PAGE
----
What can you say about your next two films, Nappily Ever After and The Perfect Candidate?

Haifaa al-Mansour: Nappily Ever After, we’ve finished shooting. It’s for Netflix. It’ll be out in October. It was an amazing experience. We shot it all in once, in Atlanta. It’s set in the African-American community. It’s such a wonderful story about embracing colour and curls, and embracing who we are. Sanaa Lathan is an amazing African-American actress. She did a wonderful job.

The Perfect Candidate, we will shoot in September in Saudi Arabia. It’s about a young Saudi female doctor who runs for election. I’ve written the script with my husband, Brad Niemann. I think we will mostly cast non-professionals. It’ll be very similar to Wadjda in tone. It’s a social commentary with some humour. One of my favourite films from the last year was The Square. It’s amazing how you can tell a lot with humour, and make the emotions more accessible to people.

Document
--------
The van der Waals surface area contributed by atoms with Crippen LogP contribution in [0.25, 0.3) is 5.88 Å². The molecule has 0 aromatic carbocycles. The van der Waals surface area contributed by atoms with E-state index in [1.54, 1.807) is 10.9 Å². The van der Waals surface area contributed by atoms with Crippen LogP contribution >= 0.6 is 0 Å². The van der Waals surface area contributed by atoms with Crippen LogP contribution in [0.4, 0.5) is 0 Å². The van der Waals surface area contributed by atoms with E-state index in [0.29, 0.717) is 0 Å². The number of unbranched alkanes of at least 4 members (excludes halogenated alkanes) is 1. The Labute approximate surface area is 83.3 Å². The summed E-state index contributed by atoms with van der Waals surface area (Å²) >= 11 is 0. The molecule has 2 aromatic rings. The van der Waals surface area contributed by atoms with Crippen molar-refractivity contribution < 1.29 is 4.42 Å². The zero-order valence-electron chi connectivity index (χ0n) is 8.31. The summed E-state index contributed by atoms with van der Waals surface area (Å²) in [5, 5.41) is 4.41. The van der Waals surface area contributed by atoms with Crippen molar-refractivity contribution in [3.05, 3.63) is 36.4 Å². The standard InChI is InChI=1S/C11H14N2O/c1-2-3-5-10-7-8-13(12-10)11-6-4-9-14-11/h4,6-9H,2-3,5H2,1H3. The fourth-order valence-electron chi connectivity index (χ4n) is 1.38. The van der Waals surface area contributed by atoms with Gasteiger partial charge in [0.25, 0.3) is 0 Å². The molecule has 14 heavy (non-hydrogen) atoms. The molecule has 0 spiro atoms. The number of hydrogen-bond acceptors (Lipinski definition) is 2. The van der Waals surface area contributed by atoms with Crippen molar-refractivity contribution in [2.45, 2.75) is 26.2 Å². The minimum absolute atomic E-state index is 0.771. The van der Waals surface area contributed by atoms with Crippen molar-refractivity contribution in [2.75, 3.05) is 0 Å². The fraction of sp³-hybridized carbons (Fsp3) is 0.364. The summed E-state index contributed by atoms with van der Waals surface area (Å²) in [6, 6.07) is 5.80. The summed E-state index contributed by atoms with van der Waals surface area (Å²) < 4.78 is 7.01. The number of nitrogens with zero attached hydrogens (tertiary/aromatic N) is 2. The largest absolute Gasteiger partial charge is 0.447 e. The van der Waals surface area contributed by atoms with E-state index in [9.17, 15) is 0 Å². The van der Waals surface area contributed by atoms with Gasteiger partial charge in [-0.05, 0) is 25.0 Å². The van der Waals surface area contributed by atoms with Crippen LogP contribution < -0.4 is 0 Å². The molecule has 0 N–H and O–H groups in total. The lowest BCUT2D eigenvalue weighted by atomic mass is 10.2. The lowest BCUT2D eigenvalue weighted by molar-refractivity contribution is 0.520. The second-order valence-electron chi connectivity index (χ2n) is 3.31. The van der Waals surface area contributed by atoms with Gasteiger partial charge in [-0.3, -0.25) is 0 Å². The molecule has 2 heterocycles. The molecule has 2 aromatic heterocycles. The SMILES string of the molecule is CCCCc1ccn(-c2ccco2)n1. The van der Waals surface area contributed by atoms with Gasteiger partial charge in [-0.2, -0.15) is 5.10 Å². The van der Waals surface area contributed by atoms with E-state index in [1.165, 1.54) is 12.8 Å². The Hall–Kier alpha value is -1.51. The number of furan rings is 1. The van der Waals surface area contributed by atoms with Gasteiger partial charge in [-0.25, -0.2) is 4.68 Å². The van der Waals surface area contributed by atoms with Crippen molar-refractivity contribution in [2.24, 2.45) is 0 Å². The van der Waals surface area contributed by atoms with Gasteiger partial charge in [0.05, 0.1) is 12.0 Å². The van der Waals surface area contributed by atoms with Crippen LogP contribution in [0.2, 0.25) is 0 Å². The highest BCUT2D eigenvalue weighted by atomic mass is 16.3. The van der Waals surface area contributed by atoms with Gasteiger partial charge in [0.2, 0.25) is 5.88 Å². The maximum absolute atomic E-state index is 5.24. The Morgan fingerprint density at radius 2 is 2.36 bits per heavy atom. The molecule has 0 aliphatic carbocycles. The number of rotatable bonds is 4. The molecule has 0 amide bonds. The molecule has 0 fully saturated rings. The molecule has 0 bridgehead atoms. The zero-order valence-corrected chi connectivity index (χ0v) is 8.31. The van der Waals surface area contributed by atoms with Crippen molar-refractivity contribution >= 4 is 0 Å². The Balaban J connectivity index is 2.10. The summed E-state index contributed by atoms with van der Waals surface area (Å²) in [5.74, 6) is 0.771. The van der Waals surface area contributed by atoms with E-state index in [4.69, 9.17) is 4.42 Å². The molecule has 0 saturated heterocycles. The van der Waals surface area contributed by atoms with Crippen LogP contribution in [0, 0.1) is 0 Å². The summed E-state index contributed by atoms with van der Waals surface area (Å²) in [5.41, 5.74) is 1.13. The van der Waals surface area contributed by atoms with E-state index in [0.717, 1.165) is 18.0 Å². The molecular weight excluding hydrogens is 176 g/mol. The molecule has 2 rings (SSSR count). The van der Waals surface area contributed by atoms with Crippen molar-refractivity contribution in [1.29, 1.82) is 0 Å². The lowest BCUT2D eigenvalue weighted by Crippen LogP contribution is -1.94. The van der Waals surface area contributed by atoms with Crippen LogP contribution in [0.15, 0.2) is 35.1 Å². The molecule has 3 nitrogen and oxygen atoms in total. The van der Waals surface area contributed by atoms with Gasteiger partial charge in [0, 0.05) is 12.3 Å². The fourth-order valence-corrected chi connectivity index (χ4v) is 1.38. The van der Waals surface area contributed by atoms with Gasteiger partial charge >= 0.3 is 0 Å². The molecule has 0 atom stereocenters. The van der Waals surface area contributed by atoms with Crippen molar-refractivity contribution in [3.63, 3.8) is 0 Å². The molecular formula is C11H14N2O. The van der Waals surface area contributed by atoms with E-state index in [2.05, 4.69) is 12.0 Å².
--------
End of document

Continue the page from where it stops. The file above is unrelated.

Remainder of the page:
So you’re going to audition actors soon?

Haifaa al-Mansour: Yes. But now we can put out an open casting call. With Wadjda, we couldn’t. We were just saying: “Who knows who? Do you know young girls?” “I don’t know. I’ll call my friend. I’ll call my cousin.”

“In Saudi, the young people are just out there, enjoying life. Even girls don’t wear the black abayas – they have colourful ones. You have women working in public” – Haifaa al-Mansour

How else will shooting The Perfect Candidate in Saudi Arabia compare with your experience with Wadjda?

Haifaa al-Mansour: It’s a huge difference. For one thing, the Saudi Film Fund is investing in the film. It was hard before to just find funding, because people didn’t believe in films coming from Saudi Arabia. The country was very closed. We had insurance issues. But now it’s a lot easier. People believe that we can make films in Saudi Arabia. There’s support for visas from the government. It’s a safer investment.

Saudi Arabia’s just opened its first cinema in 35 years. When will Mary Shelley screen there?